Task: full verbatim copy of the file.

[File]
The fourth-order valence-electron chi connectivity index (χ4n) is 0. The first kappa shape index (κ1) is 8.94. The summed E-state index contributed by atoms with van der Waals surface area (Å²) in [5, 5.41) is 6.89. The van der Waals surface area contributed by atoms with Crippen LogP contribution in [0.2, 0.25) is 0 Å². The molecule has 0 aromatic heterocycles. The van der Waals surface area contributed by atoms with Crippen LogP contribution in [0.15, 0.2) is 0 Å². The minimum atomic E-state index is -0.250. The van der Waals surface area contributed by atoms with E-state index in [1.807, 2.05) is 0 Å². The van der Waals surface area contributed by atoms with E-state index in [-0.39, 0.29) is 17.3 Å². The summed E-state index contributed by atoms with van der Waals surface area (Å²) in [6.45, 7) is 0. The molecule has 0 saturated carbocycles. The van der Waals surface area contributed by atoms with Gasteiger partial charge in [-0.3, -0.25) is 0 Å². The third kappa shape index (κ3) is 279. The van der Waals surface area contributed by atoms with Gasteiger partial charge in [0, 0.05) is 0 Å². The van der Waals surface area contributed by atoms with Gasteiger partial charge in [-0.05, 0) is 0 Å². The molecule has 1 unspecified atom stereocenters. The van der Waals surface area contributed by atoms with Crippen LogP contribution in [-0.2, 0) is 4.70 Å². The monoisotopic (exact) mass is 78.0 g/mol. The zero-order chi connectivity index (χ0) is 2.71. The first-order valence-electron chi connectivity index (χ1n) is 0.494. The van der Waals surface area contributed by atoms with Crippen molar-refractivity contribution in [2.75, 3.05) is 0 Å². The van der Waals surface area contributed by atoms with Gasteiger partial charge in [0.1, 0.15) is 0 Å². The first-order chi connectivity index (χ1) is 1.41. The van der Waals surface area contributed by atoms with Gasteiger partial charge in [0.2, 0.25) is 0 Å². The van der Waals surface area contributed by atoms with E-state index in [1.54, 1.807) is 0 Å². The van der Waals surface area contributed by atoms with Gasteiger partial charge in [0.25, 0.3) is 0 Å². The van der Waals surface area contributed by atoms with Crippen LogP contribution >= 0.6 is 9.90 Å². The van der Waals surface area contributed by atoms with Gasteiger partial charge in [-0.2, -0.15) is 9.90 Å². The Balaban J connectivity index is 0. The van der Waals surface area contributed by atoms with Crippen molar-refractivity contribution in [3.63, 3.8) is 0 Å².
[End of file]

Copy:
The fourth-order valence-electron chi connectivity index (χ4n) is 0. The first kappa shape index (κ1) is 8.94. The summed E-state index contributed by atoms with van der Waals surface area (Å²) in [5, 5.41) is 6.89. The van der Waals surface area contributed by atoms with Crippen LogP contribution in [0.2, 0.25) is 0 Å². The molecule has 0 aromatic heterocycles. The van der Waals surface area contributed by atoms with Crippen LogP contribution in [0.15, 0.2) is 0 Å². The minimum atomic E-state index is -0.250. The van der Waals surface area contributed by atoms with E-state index in [1.807, 2.05) is 0 Å². The van der Waals surface area contributed by atoms with E-state index in [-0.39, 0.29) is 17.3 Å². The summed E-state index contributed by atoms with van der Waals surface area (Å²) in [6.45, 7) is 0. The molecule has 0 saturated carbocycles. The van der Waals surface area contributed by atoms with Gasteiger partial charge in [-0.3, -0.25) is 0 Å². The third kappa shape index (κ3) is 279. The van der Waals surface area contributed by atoms with Gasteiger partial charge in [0, 0.05) is 0 Å². The van der Waals surface area contributed by atoms with Gasteiger partial charge in [-0.05, 0) is 0 Å². The molecule has 1 unspecified atom stereocenters. The van der Waals surface area contributed by atoms with Crippen LogP contribution in [-0.2, 0) is 4.70 Å². The monoisotopic (exact) mass is 78.0 g/mol. The zero-order chi connectivity index (χ0) is 2.71. The first-order valence-electron chi connectivity index (χ1n) is 0.494. The van der Waals surface area contributed by atoms with Crippen molar-refractivity contribution in [2.75, 3.05) is 0 Å². The van der Waals surface area contributed by atoms with Gasteiger partial charge in [0.1, 0.15) is 0 Å². The first-order chi connectivity index (χ1) is 1.41. The van der Waals surface area contributed by atoms with Gasteiger partial charge in [0.2, 0.25) is 0 Å². The van der Waals surface area contributed by atoms with E-state index in [1.54, 1.807) is 0 Å². The van der Waals surface area contributed by atoms with Gasteiger partial charge in [0.25, 0.3) is 0 Å². The van der Waals surface area contributed by atoms with Crippen LogP contribution >= 0.6 is 9.90 Å². The van der Waals surface area contributed by atoms with Gasteiger partial charge in [-0.2, -0.15) is 9.90 Å². The Balaban J connectivity index is 0. The van der Waals surface area contributed by atoms with Crippen molar-refractivity contribution in [3.63, 3.8) is 0 Å².